The Journal of Canadian

Wilderness Canoeing

  WINTER 2003










In this issue

Front Page


Winter Packet


From the Editor

Canoelit I

Canoelit II

Back page




In absence of mail (no one writes anymore!) we thought we would present you some highlights from the annual Canoeing & Wilderness Symposium held every year in the dead of winter in the dead of Toronto.

This is the 18th annual Luste-fest, known for its creator, Toronto physicist and paddler George Luste. The title this year was Northern travels and Northern Perspectives II, a general enough label to cover a wide variety of matters.

The event was kicked off by the man himself; as George Luste, desperately torn by his own rules for time constraints, presented his incredible four decades of northern paddling in a wonderful slide reminiscence.

You would be hard pressed to find someone with a more varied and stellar career of northern paddling. His first big trip was a 1963 solo journey from Algonquin Park to James Bay via the Abitibi River. The next few trips with newlywed wife Linda were of the distinctly budget variety i.e. no tent and no sleeping bags. As George noted, “I grabbed some excess plastic sheeting from the lab.”

In 1968, they paddled the Churchill (Hamilton) River in Labrador and were the last canoe party to view the incredible Churchill Falls before the hydro project reduced it to a trickle.

The next year found him with John Lentz doing the length of the Dubawnt River in the NWT. One incredible find atop a hill overlooking the frozen expanse of Lake Dubawnt was a cache with a note from the ill-fated Moffatt party of 1955. It was dated August 28, very late in the year to be there, and a week before Moffatt drowned running a rapid in a hurry to get to Baker Lake.

Other great trips include the Lands Forlorn route, the Stikine River, the Torngat crossing via the Palmer and Korok and a very scary “I won’t do that again,” April trip down the Missinaibi River in full flood. George noted he could see the portage signs several feet under water!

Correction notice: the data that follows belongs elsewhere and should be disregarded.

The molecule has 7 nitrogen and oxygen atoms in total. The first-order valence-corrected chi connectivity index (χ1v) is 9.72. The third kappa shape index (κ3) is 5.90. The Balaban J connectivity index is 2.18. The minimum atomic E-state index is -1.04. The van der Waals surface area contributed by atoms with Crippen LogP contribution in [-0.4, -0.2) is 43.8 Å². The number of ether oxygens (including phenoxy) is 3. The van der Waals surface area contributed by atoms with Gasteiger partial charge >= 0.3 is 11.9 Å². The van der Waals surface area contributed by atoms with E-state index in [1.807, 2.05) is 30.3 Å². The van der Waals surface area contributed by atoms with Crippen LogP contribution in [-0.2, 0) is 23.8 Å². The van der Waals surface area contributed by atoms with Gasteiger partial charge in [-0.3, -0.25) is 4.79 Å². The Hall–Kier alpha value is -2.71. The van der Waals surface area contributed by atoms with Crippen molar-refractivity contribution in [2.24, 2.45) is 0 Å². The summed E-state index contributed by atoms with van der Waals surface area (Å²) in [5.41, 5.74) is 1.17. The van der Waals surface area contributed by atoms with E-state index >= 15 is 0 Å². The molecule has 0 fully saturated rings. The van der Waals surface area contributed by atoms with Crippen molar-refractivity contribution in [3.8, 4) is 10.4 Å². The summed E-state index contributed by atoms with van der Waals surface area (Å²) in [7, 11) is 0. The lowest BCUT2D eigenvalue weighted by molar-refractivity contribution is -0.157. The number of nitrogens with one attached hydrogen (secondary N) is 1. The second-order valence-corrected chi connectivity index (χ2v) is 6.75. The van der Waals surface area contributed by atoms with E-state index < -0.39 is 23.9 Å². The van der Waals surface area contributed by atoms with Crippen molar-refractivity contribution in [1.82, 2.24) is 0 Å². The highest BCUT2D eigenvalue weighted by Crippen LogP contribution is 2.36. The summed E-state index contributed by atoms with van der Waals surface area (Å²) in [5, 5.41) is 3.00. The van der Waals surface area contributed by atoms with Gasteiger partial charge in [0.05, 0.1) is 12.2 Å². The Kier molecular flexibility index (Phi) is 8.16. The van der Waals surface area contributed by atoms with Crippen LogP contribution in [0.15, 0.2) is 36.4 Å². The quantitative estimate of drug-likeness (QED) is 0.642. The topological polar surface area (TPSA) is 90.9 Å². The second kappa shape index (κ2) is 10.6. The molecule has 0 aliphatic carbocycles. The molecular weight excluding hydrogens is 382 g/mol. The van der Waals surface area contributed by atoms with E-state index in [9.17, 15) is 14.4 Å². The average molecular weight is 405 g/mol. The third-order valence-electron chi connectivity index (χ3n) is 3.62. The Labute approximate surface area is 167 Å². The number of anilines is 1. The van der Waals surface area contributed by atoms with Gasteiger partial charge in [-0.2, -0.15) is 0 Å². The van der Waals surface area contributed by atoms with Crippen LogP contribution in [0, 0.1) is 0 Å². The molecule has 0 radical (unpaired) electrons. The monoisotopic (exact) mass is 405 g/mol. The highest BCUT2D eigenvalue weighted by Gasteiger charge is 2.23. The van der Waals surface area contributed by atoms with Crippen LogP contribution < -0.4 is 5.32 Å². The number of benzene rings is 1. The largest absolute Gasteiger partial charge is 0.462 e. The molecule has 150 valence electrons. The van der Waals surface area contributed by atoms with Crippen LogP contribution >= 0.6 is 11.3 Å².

His circumnavigation of the Labrador Peninsula ranks as one of the most extreme feats of paddling. With his 24-year old daughter Tija, they paddled through McLelan Straight at the tip of the Peninsula, a tide-tossed treacherous piece of water for a sea-going ships, never mind a canoe.

Three long Nuvavut solo trips have been his latest adventures including one from Yellowknife to Coppermine where his partner bowed out the first week with illness and he carried on! And we hope he continues to carry on for many more miles.

Other talks of note included Levi Waldron’s party. This young Toronto-based group did an interesting

route (one that was on the HACC’s To-Do List!) of descending the upper Coppermine and going up the Fairy Lake River to Takijuk Lake and over the height-of-land to the Hood River. At Wilberforce Falls, because of the very low water, they ran the canyon below the falls, once famously tried by Bill Mason. They made it and his slides showed a fun-loving yet not reckless group of paddlers which reminded me a bit of our group 20-odd years ago. Sic transit gloria mundi!

Jim Stone and Max Finkelstein (see Expeditions) presented the A.P. Low story about their last trip and some of the history of the mysterious Low. The pair are working on a biography of the famous geologist - some well earned notice for this largely forgotten traveller of northern Quebec who’s always the shadow of the greater-known J.B. Tyrrell. The peripatetic Herb Pohl also added to Low’s travels around Richmond Gulf with his arduous solo circuits in the area up to the gorgeous Clearwater Lake and back.

John Jennings of the Canadian Canoe Museum has a lavishly illustrated talk on native craft and canoe routes and the celebration of them. A couple of great photos include a horse portaging a canoe and a pickup truck with a 40-plus foot west coast canoe on it that canoe museum founder Kirk Wipper drove across the continent!

A pair of paddling artists showed a beautiful alternative to those annoying cameras. Don Morrison of Oakville, Ontario and Bill Hosford from Ann Arbor, Michigan presented journals full of watercolours as well as separate paintings that capture a different and unique feel of a trip. Former teacher Morrison must have felt at home in the Toronto high school as he got the entire 700-plus crowd up on their feet to sing along with Stan Rogers’ Northwest Passage.

Gwyneth Hoyle told the story of the subject of her latest book, Flowers in the Snow. Isobel Hutchison, a wealthy Scottish adventurer, traveled through Greenland and northwestern Canada and Alaska gathering plant samples in the 1930s. Along the way she met many famous northern explorers, including Knud Rasmussen, and had stories published in National Geographic.

Another Che-Mun subscriber Bob Dannert from Arizona is a veteran northern solo paddler with several 50-plus day treks. He showed a trip from 2002 that started near the source of the Back River and ended up going down the Western River which flows into the bottom end of Bathurst Inlet. One notable observation was finding an eddy filled with caribou hair 200 feet long and a foot deep and wide.


 Winter 2003         Outfit 111 

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